For the first time ever, US wind and solar electricity generation exceeded 10% of the monthly total in March, according to figures published by the country’s Energy Information Agency this week.
The EIA published a short update on its website on Wednesday, revealing that electricity generation data from March showed that wind and solar energy together generated 10% of the month’s total share of electricity, the first time this has ever happened in the country. In 2016, wind and solar accounted for 7% of the year’s electricity generation, so this new record might presage bigger things to come from the US renewable energy industry.
The EIA also predicts that electricity generation from wind and solar will exceed 10% of total US electricity generation in April as well, given the time of year. Wind powered generation from states like Texas, Oklahoma, and other nearby states, experience their peak during the spring months, while Californian wind energy sees its peak happen during summer months. Considering that Texas has the country’s largest amount of installed wind capacity, nearing 22 gigawatts (GW), it is therefore unsurprising that March and April would be strong months for wind energy generation.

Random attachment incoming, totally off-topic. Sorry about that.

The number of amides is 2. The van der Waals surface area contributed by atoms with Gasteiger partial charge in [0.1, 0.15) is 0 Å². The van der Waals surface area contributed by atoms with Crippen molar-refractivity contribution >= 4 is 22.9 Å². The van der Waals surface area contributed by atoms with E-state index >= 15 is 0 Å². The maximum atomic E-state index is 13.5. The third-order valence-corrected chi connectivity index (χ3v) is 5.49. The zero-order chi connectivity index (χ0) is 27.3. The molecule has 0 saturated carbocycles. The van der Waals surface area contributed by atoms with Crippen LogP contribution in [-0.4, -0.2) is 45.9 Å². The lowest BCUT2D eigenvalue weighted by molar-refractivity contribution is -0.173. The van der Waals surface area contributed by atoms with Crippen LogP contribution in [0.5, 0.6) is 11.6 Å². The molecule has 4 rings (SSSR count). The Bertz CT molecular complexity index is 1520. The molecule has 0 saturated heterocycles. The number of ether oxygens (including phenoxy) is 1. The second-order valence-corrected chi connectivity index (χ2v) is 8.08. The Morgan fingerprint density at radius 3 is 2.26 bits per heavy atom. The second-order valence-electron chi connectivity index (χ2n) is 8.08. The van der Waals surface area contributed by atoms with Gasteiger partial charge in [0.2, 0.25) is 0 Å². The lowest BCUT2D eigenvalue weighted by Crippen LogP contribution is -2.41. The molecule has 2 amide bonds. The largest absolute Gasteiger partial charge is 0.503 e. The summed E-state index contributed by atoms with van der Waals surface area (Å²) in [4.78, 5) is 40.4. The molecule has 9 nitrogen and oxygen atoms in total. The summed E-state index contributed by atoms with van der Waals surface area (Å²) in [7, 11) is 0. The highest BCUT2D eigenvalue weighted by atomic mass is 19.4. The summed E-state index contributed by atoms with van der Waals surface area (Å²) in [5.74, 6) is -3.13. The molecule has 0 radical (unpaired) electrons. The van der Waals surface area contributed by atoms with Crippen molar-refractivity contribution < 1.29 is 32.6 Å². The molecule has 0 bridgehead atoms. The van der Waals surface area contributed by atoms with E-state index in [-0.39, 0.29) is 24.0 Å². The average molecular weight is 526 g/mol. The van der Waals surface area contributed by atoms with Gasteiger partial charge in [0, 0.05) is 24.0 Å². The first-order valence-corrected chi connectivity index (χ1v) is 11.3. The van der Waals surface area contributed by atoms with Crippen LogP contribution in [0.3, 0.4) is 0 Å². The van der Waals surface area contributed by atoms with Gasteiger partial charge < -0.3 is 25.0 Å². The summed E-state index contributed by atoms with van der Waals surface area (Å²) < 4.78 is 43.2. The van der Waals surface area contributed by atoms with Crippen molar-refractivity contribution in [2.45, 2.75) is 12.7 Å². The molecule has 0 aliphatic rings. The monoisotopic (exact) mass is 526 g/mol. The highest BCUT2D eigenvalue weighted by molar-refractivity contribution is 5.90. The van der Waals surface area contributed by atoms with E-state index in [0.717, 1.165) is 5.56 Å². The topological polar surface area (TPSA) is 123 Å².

In fact, if we look at new capacity added during the first quarter (which would not inherently have contributed to March’s record generation figures), we see that Texas led the way with 724 megawatts (MW) of new wind capacity, followed by Kansas with 481 MW. The first quarter was the most successful quarter for new wind capacity additions since 2009, according to the American Wind Energy Association, and overall 908 utility-scale wind turbines totaling 2 GW were installed during the quarter.
Further, figures published in early-May revealed that wind and solar provided the majority of first quarter new generating capacity additions. Interestingly, the numbers provided by the US Federal Energy Regulatory Commission (FERC) differ from those published by the AWEA, suggesting only 1,479 MW of new wind was installed, alongside 939 MW of new solar capacity. This would suggest that, in fact, the first quarter saw close to 3 GW of new wind and solar installed.
Things get even more confusing when you integrate figures published this month by GTM Research and the US Solar Energy Industries Association (SEIA), which claim 2,044 MW of new solar PV was added in the first quarter — double the figure suggested by FERC. Given that FERC published its figures a month ago, it is possible that the reason organizations like the SEIA, GTM, and AWEA wait to publish their figures is due to the need to wait for all the information to filter in.
The story, however, regardless of which figures you subscribe to, shows that wind and solar generation is booming in the United States. While Donald Trump’s Presidency has not yet had the time to impact installation figures, the industry can rest a little easier knowing that it would take a massive effort to restrict and hamper the existing momentum already in effect. The US renewable energy industry might be hampered over the next four years, but existing pipelines, combined with the existing economic argument that can be made for clean technology, are both likely to keep the industry ticking over until a more sensible Administration is installed in the White House.